Summary: Parents’ genes linked to both cognitive and non-cognitive skills affect their child’s educational outcomes, a new study reports.
Source: King’s College London
New research from the Institute of Psychiatry, Psychology & Neuroscience (IoPPN) at King’s College London shows that parents’ genes linked to cognitive and non-cognitive skills both affect children’s educational outcomes.
The research, published in Nature Communications, investigated educational records and genetic data on more than 40k children in the UK and The Netherlands, and found that parental genes can influence their children’s educational outcomes through the environment they create, even when the genetic factors are not inherited. This is known as an ‘indirect genetic effect’.
The researchers argue that understanding the mechanisms behind the transmission of educational outcomes from parents to their children could help to inform future strategies to combat inequality in education.
In education, ‘non-cognitive skills’ is an umbrella term used to describe characteristics such as academic motivation, social skills, learning strategies and perseverance. ‘Cognitive skills’ refers to traits like working memory and verbal IQ. Previous research has investigated how much children’s non-cognitive skills can influence their own educational outcomes.
However, little research has been conducted into the role of parents’ non-cognitive skills.
Additionally, research on how parents affect offspring education has generally not accounted for genetic inheritance, which is needed to establish how much parents’ genes truly affect children through the environment.
The investigators compared educational outcomes from three data sets – the UK Biobank, the UK Twins Early Development Study and the Netherlands Twins Register – to establish the environmental effects of parents’ genes on their children’s educational outcomes. Educational outcomes of the participating children included standardised test results and teacher-reported grades, as well as the total number of years that they were in education.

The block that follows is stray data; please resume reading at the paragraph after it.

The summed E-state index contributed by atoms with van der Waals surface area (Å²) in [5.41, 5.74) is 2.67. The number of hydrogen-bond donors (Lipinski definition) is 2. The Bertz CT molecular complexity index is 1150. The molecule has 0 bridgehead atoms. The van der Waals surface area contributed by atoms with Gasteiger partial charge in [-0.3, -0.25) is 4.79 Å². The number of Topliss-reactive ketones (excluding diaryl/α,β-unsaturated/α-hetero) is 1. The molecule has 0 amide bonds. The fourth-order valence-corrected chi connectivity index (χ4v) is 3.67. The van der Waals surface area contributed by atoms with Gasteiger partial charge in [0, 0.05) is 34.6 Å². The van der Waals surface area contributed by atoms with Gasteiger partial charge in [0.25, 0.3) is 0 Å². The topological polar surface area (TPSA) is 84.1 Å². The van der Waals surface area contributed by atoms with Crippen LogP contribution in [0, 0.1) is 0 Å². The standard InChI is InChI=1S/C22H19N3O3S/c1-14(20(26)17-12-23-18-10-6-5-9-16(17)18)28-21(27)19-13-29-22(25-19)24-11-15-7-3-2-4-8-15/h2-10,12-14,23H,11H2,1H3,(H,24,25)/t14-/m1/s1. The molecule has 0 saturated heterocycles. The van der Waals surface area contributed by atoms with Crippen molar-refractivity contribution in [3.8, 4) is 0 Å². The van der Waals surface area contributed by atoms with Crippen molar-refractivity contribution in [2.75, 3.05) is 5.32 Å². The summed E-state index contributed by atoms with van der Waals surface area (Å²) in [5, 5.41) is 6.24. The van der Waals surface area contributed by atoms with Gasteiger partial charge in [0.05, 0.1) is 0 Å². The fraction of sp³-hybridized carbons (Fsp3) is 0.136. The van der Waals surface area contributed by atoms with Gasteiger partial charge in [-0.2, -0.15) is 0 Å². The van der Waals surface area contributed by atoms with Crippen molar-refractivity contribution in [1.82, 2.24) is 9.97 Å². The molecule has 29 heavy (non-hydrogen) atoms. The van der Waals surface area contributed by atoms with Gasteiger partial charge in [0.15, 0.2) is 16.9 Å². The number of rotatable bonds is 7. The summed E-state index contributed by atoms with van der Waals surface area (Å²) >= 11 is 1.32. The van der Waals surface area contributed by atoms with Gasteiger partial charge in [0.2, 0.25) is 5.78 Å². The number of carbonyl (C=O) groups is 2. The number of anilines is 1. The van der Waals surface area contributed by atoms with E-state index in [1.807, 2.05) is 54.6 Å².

They established that parental genes for both cognitive and non-cognitive skills that are not inherited by their children still influence their child’s educational success. A parent’s genetic disposition can still be passed to their child even if it’s not inherited, as they are more likely to create an environment through which perseverance is able to flourish.
Although these genes are not passed on to children, they have a social impact via the environments that the parents create.
“Classic ‘parental nurture’ could be important – for example, genes influence parents to teach their child to stay focussed and motivated. But broader mechanisms are also key – for example, genetic predispositions play a role in a parent’s decision to move to a certain neighbourhood, which in turn influences the child’s education,” said Dr Rosa Cheesman.
Perline Demange, the study’s first author from Vrije Universiteit said, “We didn’t only use one genetic design in one dataset. The fact that our findings were broadly corroborated across the different methods and across studies gives us confidence to say that parental environment associated with cognitive and non-cognitive skills matter for their children’s educational success.
“Education is highly predictive of both social mobility and health over the course of someone’s life. By understanding the conditions for success, we can help to inform policy to give future generations the best possible start.”
About this neurodevelopment and genetics research news
Estimating effects of parents’ cognitive and non-cognitive skills on offspring education using polygenic scores
Understanding how parents’ cognitive and non-cognitive skills influence offspring education is essential for educational, family and economic policy.
We use genetics (GWAS-by-subtraction) to assess a latent, broad non-cognitive skills dimension. To index parental effects controlling for genetic transmission, we estimate indirect parental genetic effects of polygenic scores on childhood and adulthood educational outcomes, using siblings (N = 47,459), adoptees (N = 6407), and parent-offspring trios (N = 2534) in three UK and Dutch cohorts.
We find that parental cognitive and non-cognitive skills affect offspring education through their environment: on average across cohorts and designs, indirect genetic effects explain 36–40% of population polygenic score associations. However, indirect genetic effects are lower for achievement in the Dutch cohort, and for the adoption design.
We identify potential causes of higher sibling- and trio-based estimates: prenatal indirect genetic effects, population stratification, and assortative mating. Our phenotype-agnostic, genetically sensitive approach has established overall environmental effects of parents’ skills, facilitating future mechanistic work.